News Feature | June 1, 2018

NJ Scientists Recommend PFC Action

Sara Jerome

By Sara Jerome,
@sarmje

lower trenton bridge reg new

New Jersey water experts want the state to crack down on PFOS in drinking water.

“The New Jersey Department of Environmental Protection’s Drinking Water Quality Institute on Friday unanimously approved its recommendation for a significantly lower limit on the unregulated chemical perfluorooctane sulfonate, or PFOS, in the state’s drinking water,” The Burlington County Times reported.

“The Drinking Water Quality Institute, which advises the Department of Environmental Protection, formally said that New Jersey’s drinking water should have no more than 13 parts per trillion (ppt) of the chemical PFOS, a part of the perflurochemical family (PFCs), also known as PFAS, in order to protect public health,” NJ Spotlight reported.

The scientific panel has previously evaluated PFNA and PFOA. The PFNA limit was already accepted by state regulators, but the PFOA limit has not been adopted, NJ Spotlight reported.

“The chemicals have been found in New Jersey more often and in higher concentrations than in many other states. EPA tests from 2013-2015 found PFOS in 3.4 percent of New Jersey public water systems, almost twice the national rate of 1.9 percent. In other tests from 2006-2016, PFOS was found in more than half of 76 public systems,” NJ Spotlight reported.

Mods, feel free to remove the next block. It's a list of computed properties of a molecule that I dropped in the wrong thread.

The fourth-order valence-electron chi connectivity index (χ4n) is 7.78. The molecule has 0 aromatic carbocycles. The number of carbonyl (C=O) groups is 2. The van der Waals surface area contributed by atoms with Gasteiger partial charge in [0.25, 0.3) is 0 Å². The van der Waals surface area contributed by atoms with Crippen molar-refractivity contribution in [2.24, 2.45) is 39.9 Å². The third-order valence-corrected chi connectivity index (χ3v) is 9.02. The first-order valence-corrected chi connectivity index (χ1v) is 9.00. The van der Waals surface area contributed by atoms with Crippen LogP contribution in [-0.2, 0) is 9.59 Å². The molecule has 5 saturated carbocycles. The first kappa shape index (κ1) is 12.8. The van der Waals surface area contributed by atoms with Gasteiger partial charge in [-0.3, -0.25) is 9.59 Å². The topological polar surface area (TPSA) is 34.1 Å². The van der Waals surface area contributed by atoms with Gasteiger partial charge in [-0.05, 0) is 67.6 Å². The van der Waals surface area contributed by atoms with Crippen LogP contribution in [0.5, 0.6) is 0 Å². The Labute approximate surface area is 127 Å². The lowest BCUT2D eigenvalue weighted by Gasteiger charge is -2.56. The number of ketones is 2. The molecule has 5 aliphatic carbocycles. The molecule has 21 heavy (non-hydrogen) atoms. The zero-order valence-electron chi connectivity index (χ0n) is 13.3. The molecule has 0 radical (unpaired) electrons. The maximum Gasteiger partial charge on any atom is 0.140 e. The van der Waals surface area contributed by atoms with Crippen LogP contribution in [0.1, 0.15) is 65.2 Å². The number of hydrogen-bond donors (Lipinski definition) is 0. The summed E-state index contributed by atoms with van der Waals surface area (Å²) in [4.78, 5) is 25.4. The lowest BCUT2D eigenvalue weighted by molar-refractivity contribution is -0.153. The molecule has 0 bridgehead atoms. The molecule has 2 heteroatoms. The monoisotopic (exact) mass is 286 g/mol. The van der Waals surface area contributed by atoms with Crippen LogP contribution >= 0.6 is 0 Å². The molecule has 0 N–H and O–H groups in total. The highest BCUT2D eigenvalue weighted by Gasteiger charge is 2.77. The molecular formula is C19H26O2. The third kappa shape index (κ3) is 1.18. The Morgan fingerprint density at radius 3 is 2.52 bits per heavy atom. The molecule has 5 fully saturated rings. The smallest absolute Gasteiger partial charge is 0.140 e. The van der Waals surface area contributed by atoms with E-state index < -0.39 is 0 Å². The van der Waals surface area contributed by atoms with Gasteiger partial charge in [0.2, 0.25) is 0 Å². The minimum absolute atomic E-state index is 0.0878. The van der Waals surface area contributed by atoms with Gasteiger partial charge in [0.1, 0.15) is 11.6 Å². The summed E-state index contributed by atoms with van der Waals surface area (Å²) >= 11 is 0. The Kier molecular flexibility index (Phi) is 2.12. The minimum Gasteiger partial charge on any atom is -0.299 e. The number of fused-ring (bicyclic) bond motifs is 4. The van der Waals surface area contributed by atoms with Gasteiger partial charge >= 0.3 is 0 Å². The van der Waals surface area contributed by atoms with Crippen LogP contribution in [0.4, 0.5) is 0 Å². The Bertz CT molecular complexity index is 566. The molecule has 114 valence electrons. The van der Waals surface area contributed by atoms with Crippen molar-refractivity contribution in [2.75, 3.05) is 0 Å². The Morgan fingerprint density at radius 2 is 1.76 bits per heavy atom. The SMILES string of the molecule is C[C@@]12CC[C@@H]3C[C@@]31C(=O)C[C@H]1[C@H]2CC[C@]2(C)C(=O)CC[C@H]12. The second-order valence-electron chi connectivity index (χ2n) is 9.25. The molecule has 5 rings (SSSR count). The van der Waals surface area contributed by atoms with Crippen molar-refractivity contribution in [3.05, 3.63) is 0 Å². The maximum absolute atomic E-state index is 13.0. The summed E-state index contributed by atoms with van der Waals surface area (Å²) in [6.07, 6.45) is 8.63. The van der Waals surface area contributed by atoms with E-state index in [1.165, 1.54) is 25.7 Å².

The recommendation comes as the U.S. EPA is under scrutiny for whether it is doing enough to confront PFAS pollution.

“Environmental Protection Agency administrator Scott Pruitt has pledged action to address PFAS groundwater contamination,” Alaska Public Radio reported.

The new steps the agency plans to take are as follows, per an EPA press release:

  • EPA will initiate steps to evaluate the need for a maximum contaminant level (MCL) for PFOA and PFOS. We will convene our federal partners and examine everything we know about PFOA and PFOS in drinking water.
  • EPA is beginning the necessary steps to propose designating PFOA and PFOS as “hazardous substances” through one of the available statutory mechanisms, including potentially CERCLA Section 102.
  • EPA is currently developing groundwater cleanup recommendations for PFOA and PFOS at contaminated sites and will complete this task by fall of this year.
  • EPA is taking action in close collaboration with our federal and state partners to develop toxicity values for GenX and PFBS.

Image credit: “Trenton makes, the world takes," © 2013 DearEdward, used under an Attribution 2.0 Generic license: http://creativecommons.org/licenses/by/2.0/